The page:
|path||String containing sector, camera, ccd, and source_id for star with CDIPS
|source_id||Star's Gaia DR2 source identifier.|
|ra||Stellar decimal right ascension, unit degree.|
|dec||Stellar decimal declination, unit degree.|
|pmra||Stellar proper motion in RA* direction, units mas/yr, source Gaia DR2.|
|pmdec||Stellar proper motion in DEC direction, units mas/yr, source Gaia DR2.|
|parallax||Stellar parallax, units mas, source Gaia DR2.|
|phot_g_mean||Stellar Gaia G magnitude, source Gaia DR2.|
|phot_bp_mean||Stellar Gaia Bp magnitude, source Gaia DR2.|
|phot_rp_mean||Stellar Gaia Rp magnitude, source Gaia DR2.|
|cluster||','-separated string of cluster names for which this star has been
reported to be a member
|reference||','-separated string of literature references that reported the
star's clsuter membership.
|ext_catalog_name||','-separated name that was used by the external catalog for
|dist||','-separated string of crossmatch distances, if applicable. Non-zero for
cases in which the original reference claiming cluster membership was not using Gaia data. Units: arcseconds.
Light Curve FITS File Format
The primary header contains information about the target star, including the catalogs that claimed cluster membership or youth ("CDIPSREF"), and a key that enables back-referencing to those catalogs in order to discover whatever those investigators said about the object ("CDEXTCAT"). Membership claims based on Gaia-DR2 data are typically the highest quality claims. Cross-matches against TICv8 and Gaia-DR2 are also included.
The sole binary table extension contains the light curves. Three aperture sizes are used:
- APERTURE1 = 1 pixel in radius
- APERTURE2: = 1.5 pixels in radius
- APERTURE3 = 2.25 pixels in radius
Three different types of light curves are available. The first is the raw "instrumental" light curve measured from differenced images. The second is a detrended light curve that regresses against the number of principal components noted in the light curve's header. The third is a detrended light curve found by applying TFA with a fixed number of template stars. The recommended time stamp is "TMID_BJD", which is the exposure mid-time at the barycenter of the solar system (BJD), in the Temps Dynamique Barycentrique standard (TDB). For further details, please see Bouma et al. 2019, or send emails to the authors.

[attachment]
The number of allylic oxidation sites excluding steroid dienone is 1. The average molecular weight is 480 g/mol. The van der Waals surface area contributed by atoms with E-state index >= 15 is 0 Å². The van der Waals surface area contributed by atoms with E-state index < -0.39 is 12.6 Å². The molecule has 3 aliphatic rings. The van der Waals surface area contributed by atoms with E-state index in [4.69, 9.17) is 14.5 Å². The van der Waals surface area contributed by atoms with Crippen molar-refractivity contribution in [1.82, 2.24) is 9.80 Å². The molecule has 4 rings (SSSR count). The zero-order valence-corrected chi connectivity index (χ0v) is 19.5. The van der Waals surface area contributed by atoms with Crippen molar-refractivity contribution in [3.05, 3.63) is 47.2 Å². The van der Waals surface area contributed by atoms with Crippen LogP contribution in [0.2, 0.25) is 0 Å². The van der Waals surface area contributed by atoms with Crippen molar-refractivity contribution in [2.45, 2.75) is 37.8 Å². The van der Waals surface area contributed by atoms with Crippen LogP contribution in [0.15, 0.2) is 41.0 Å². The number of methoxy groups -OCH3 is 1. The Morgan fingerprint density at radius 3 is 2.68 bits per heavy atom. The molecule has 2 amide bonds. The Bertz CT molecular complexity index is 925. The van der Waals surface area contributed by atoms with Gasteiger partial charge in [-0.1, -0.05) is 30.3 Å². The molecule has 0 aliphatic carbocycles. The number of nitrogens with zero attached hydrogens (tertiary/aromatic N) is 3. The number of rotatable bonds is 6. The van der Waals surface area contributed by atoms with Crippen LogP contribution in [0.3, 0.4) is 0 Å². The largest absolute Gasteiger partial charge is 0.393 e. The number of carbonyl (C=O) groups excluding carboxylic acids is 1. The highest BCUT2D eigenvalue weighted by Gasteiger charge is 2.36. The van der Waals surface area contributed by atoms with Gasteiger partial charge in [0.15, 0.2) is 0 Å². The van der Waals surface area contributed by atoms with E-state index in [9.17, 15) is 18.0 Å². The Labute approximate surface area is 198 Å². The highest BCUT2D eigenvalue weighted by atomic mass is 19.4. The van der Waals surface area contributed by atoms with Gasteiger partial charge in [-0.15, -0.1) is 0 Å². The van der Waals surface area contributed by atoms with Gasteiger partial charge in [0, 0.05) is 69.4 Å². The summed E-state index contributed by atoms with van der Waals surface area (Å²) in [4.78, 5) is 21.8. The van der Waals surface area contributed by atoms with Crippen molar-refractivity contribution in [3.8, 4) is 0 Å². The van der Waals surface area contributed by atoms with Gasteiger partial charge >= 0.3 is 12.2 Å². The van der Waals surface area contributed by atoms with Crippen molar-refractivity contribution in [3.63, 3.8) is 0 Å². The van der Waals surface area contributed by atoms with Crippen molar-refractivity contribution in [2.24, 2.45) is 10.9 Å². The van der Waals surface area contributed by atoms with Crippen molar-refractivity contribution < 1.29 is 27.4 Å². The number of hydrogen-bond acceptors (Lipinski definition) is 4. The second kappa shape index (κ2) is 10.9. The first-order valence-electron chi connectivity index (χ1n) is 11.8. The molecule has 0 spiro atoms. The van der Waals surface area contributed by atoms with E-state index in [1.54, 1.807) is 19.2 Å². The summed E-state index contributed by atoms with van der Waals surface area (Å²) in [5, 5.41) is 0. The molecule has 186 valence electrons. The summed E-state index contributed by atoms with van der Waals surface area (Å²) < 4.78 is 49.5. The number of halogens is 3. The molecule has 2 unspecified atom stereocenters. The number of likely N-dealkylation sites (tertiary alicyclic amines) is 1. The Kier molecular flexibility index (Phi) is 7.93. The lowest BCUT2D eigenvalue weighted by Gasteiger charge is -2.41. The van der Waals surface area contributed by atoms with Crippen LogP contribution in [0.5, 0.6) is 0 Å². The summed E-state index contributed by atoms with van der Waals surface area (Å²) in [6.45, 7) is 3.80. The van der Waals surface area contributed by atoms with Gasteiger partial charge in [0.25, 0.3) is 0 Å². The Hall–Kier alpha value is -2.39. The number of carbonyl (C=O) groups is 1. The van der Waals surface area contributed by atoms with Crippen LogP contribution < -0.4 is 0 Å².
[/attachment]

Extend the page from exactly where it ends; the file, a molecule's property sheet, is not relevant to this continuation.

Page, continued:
The full set of available time-series vectors is as follows:
- TTYPE1 = 'BGE ' / Background measurement error
- TTYPE2 = 'BGV ' / Background value (after bkgd surface subtrxn)
- TTYPE3 = 'FDV ' / Measured D value (see Pal 2009 eq 31)
- TTYPE4 = 'FKV ' / Measured K value (see Pal 2009 eq 31)
- TTYPE5 = 'FSV ' / Measured S value (see Pal 2009 eq 31)
- TTYPE6 = 'IFE1 ' / Flux error in aperture 1 (ADU)
- TTYPE7 = 'IFE2 ' / Flux error in aperture 2 (ADU)
- TTYPE8 = 'IFE3 ' / Flux error in aperture 3 (ADU)
- TTYPE9 = 'IFL1 ' / Flux in aperture 1 (ADU)
- TTYPE10 = 'IFL2 ' / Flux in aperture 2 (ADU)
- TTYPE11 = 'IFL3 ' / Flux in aperture 3 (ADU)
- TTYPE12 = 'IRE1 ' / Instrumental mag error for aperture 1
- TTYPE13 = 'IRE2 ' / Instrumental mag error for aperture 2
- TTYPE14 = 'IRE3 ' / Instrumental mag error for aperture 3
- TTYPE15 = 'IRM1 ' / Instrumental mag in aperture 1
- TTYPE16 = 'IRM2 ' / Instrumental mag in aperture 2
- TTYPE17 = 'IRM3 ' / Instrumental mag in aperture 3
- TTYPE18 = 'IRQ1 ' / Instrumental quality flag ap 1, 0/G OK, X bad
- TTYPE19 = 'IRQ2 ' / Instrumental quality flag ap 2, 0/G OK, X bad
- TTYPE20 = 'IRQ3 ' / Instrumental quality flag ap 3, 0/G OK, X bad
- TTYPE21 = 'RSTFC ' / Unique frame key
- TTYPE22 = 'TMID_UTC' / Exp mid-time in JD_UTC (from DATE-OBS,DATE-END)
- TTYPE23 = 'XIC ' / Shifted X coordinate on CCD on subtracted frame
- TTYPE24 = 'YIC ' / Shifted Y coordinate on CCD on subtracted frame
- TTYPE25 = 'CCDTEMP ' / Mean CCD temperature S_CAM_ALCU_sensor_CCD
- TTYPE26 = 'NTEMPS ' / Number of temperatures avgd to get ccdtemp
- TTYPE27 = 'TMID_BJD' / Exp mid-time in BJD_TDB (BJDCORR applied)